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Hip-Hop and the Ghettoization of the the American Mind: Another "meme" in the American Family Portrait

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A book Review of Cora Daniels' Ghetto Nation

In this half self-confession, half-autobiography, and half-hearted report from the "hood," Mrs. Daniels, a black Yale and Colombia graduate and noted Journalist, gives us all the "down side" of Hip-hop culture, without giving us the "up side," and, arguably, without in any way investigating its causes to see how it is otherwise attached to the larger American socio-cultural family portrait.

The short version of her book is that the Hip-hop culture is a convenient symbol of a fast moving self-destructive ride on the "down escalator" into the subbasement of American culture. It is her view that in recent years, Hip-hop has had the unwelcome and unintended consequence of spreading this mental version of "cultural Ebola," to the white suburban youth mind. This single fact, that Hip-hop culture is now taking down white culture too, seems to be the only reason the author has belatedly rushed to white society's rescue. Like the best volunteer fireman, she has dutifully rang the societal alarm bells with this book.

She cites chapter and verse from her own Brooklyn experiences, both to justify her point of view and to establish her bona fides as an "authentic ghetto resident." However, all she seems to see "as facts on the ground" are the daily parades of: baby-mamas in mini-skits, pushing strollers with their boots or high-heels on, wearing blonde wigs, and their babies sucking Pepsi cola from nippled bottles. And too, just across the street, she sees the baby-daddies, those man-boys still standing on the corners at age 38, proud of their multiple kids, with their pants hanging off their butts, and holding onto their manhood like they fear it may be taken away from them at any minute, while still hawking female passersby, and doing so during working hours, while still living in apartments paid for by their mommas.

Sadly, these facts in the author's graphic portrayal are indisputable. But her Brooklyn affectations are not. Her overall message betrays her feigned sympathies for the ghetto that she claims to have grown up in. It is transparently obvious that the author has staked out a one-sided position in which one of the symptoms of the illness "that is American society" -- Hip-hop -- has been mistaken for the disease itself. And as a result (in her mind at least), these self-destructive symptoms have become their own cause?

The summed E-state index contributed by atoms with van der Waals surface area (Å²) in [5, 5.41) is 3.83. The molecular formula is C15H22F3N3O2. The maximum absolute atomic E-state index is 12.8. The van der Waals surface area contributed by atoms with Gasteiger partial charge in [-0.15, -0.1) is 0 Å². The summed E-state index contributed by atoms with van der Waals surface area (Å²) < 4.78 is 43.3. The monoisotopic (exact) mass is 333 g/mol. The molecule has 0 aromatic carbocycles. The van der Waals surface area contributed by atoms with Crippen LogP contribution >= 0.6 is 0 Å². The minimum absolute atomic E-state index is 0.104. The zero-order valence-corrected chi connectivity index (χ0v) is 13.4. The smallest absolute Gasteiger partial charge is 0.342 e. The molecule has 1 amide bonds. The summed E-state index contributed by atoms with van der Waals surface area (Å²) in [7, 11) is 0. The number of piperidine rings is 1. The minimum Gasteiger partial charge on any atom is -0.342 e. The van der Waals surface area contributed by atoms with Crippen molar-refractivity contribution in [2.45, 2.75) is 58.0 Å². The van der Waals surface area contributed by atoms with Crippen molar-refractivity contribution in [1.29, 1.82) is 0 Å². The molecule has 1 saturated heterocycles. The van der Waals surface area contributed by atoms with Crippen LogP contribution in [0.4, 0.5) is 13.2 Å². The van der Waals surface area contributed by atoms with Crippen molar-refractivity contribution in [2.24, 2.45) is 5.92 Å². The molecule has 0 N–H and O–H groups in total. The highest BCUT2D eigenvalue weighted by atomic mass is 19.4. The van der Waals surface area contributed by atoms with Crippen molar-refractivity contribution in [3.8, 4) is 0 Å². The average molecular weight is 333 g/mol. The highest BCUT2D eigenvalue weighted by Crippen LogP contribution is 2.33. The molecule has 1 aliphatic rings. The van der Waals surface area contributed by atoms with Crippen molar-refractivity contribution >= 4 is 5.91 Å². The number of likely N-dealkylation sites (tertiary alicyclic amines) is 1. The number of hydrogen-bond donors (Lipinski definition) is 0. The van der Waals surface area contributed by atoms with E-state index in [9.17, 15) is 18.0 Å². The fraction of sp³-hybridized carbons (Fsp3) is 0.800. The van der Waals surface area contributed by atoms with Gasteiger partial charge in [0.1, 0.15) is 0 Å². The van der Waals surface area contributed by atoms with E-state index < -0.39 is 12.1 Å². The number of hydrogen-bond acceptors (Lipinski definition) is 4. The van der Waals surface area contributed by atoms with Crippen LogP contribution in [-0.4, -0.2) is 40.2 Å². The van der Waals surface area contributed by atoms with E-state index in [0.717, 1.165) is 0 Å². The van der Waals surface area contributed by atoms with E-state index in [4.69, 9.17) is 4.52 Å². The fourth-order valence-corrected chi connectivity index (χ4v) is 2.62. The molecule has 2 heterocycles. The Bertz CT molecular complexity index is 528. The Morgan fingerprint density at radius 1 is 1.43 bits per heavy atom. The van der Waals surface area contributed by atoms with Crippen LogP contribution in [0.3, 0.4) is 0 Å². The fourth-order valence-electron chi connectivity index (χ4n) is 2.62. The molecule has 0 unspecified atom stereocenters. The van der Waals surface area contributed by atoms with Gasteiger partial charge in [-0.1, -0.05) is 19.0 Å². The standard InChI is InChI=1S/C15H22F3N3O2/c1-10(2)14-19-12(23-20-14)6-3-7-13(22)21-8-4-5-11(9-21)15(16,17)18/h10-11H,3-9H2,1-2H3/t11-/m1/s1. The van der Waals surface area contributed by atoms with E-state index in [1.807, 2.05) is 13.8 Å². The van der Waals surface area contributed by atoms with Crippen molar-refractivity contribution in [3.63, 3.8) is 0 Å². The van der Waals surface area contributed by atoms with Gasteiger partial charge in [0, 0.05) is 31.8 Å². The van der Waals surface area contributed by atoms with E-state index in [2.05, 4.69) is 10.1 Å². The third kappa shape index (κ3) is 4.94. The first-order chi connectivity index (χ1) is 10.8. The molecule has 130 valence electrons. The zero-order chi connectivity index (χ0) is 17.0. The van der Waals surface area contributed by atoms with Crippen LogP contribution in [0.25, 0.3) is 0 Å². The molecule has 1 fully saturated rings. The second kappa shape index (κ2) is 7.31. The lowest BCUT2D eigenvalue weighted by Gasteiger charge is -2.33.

Accordingly, with this kind of "blame the victim" analytical posture, one is led to doubt that the author's deeper sympathies lie with the "down-and-out" classes of any inner city -- with or without Hip-hop culture, whether or not she lives there, and whether or not they are white or black.

At the author's level of analysis, and arguably, she is looking at American culture through the wrong end of the socio-economic telescope, the details of the picture we get from her, summarized graphically in the paragraph above, seems focused too rigidly on an isolated, detached, ground level view of American culture. And while it is true that she does mention as an aside, the fact that the entrepreneurial vultures are constantly hovering over the black ghetto, (even if they do so at a standoff distance equal to the distance of the nearest suburb), ready to pounce and pull out any morsel of exploitable creative talent they might spot, she does not mention that, at least in the US itself, they show absolutely no interest in the art form of Hip-hop itself beyond its profit potential. These "culture vultures," somehow hoover over this graveyard of death and despair without once acknowledging that it too is an integral part of the US family portrait.